Furthermore, SynMuv B genes lin-53, let-418 and mep-1, encode components of the NURD complex (Lu and Horvitz, 1998; Unhavaithaya et al., 2002; von Zelewsky et al., 2000; Table 1). Current models propose that the NuRD complex functions primarily in transcriptional repression (Xue et al., 1998).
Unlike SynMuv B genes that encode proteins known to be involved in gene silencing, SynMuv C genes encode potential components of the NuA4/Tip60 complex known to be responsible for histone H4 acetylation that marks active transcription (see Table 1; Ceol and Horvitz, 2004; Peterson and Laniel, 2004). Linking SynMuv C genes to histone acetylation was a surprise and raised intriguing questions for further analysis. It is possible that the SynMuv phenotype of SynMuv B and C mutants may result from the regulation of different target genes by these two classes.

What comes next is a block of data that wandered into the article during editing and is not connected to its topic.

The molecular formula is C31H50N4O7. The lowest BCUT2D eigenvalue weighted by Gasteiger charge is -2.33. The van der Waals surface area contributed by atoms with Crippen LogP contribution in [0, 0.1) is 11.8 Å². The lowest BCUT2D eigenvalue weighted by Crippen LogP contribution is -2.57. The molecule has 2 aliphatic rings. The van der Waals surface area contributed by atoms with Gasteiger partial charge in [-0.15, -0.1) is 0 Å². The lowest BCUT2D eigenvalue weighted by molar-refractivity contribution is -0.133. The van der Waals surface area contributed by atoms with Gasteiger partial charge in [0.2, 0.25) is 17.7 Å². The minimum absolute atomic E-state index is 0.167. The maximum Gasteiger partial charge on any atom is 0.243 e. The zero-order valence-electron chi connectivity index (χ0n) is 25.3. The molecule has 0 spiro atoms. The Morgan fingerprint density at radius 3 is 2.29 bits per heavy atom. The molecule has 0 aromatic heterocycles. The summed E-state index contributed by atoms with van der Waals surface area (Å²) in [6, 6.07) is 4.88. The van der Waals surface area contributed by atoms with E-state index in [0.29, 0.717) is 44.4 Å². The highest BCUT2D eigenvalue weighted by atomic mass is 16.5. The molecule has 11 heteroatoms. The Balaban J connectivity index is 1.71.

Understanding the mechanisms by which SynMuv genes function in vulval development has attracted extensive research interest for the past 20 years. Mosaic analysis and induction of tissue specific expression of several SynMuv genes have led to the hypothesis that SynMuv genes act in the large hypodermal syncytial cell hyp7 to repress vulval cell fates (Hedgecock and Herman, 1995; Herman and Hedgecock, 1990; Myers and Greenwald, 2005). Further genetic results indicate that lin-3/EGF, which encodes the signaling molecule to activate the RTK/RAS/MPK pathway, is a key target of SynMuv A and B genes in hyp7 (Cui et al., 2006a). In wild-type worms, lin-3/EGF expression is repressed in hpy7 by SynMuv A and SynMuv B genes in hyp7, and the SynMuv phenotype of at least some SynMuv double mutants has been shown to be the consequence of the ectopic expression of lin-3/EGF in hyp7 (Cui et al., 2006a; see Figure 2).